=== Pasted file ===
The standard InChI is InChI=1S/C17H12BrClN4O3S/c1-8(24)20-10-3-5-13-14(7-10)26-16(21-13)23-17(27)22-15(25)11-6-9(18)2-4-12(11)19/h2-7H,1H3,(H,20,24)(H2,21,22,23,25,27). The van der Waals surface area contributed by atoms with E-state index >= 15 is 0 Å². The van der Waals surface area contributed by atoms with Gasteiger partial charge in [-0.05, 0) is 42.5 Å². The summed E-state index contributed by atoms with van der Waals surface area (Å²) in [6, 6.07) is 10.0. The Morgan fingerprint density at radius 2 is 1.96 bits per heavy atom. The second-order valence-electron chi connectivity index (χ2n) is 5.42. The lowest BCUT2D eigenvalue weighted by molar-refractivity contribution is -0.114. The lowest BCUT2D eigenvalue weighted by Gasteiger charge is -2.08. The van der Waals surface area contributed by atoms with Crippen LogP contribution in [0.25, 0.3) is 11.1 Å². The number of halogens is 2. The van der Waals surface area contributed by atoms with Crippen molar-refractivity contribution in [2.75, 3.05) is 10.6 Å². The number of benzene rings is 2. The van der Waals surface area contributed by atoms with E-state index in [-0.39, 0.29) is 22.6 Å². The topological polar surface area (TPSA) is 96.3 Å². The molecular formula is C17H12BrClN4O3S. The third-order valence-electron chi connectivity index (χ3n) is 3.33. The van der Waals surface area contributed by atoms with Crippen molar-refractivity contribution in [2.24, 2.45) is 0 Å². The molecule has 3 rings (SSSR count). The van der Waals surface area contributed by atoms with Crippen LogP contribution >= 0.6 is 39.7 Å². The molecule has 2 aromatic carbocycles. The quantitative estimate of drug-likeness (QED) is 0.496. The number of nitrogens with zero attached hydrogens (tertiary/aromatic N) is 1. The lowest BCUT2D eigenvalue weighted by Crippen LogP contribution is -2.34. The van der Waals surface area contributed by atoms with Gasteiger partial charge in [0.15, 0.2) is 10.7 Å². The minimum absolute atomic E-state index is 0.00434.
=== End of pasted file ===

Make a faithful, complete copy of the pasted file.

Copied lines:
The standard InChI is InChI=1S/C17H12BrClN4O3S/c1-8(24)20-10-3-5-13-14(7-10)26-16(21-13)23-17(27)22-15(25)11-6-9(18)2-4-12(11)19/h2-7H,1H3,(H,20,24)(H2,21,22,23,25,27). The van der Waals surface area contributed by atoms with E-state index >= 15 is 0 Å². The van der Waals surface area contributed by atoms with Gasteiger partial charge in [-0.05, 0) is 42.5 Å². The summed E-state index contributed by atoms with van der Waals surface area (Å²) in [6, 6.07) is 10.0. The Morgan fingerprint density at radius 2 is 1.96 bits per heavy atom. The second-order valence-electron chi connectivity index (χ2n) is 5.42. The lowest BCUT2D eigenvalue weighted by molar-refractivity contribution is -0.114. The lowest BCUT2D eigenvalue weighted by Gasteiger charge is -2.08. The van der Waals surface area contributed by atoms with Crippen LogP contribution in [0.25, 0.3) is 11.1 Å². The number of halogens is 2. The van der Waals surface area contributed by atoms with Crippen molar-refractivity contribution in [2.75, 3.05) is 10.6 Å². The number of benzene rings is 2. The van der Waals surface area contributed by atoms with E-state index in [-0.39, 0.29) is 22.6 Å². The topological polar surface area (TPSA) is 96.3 Å². The molecular formula is C17H12BrClN4O3S. The third-order valence-electron chi connectivity index (χ3n) is 3.33. The van der Waals surface area contributed by atoms with Crippen molar-refractivity contribution in [2.24, 2.45) is 0 Å². The molecule has 3 rings (SSSR count). The van der Waals surface area contributed by atoms with Crippen LogP contribution >= 0.6 is 39.7 Å². The molecule has 2 aromatic carbocycles. The quantitative estimate of drug-likeness (QED) is 0.496. The number of nitrogens with zero attached hydrogens (tertiary/aromatic N) is 1. The lowest BCUT2D eigenvalue weighted by Crippen LogP contribution is -2.34. The van der Waals surface area contributed by atoms with Gasteiger partial charge in [0.15, 0.2) is 10.7 Å². The minimum absolute atomic E-state index is 0.00434.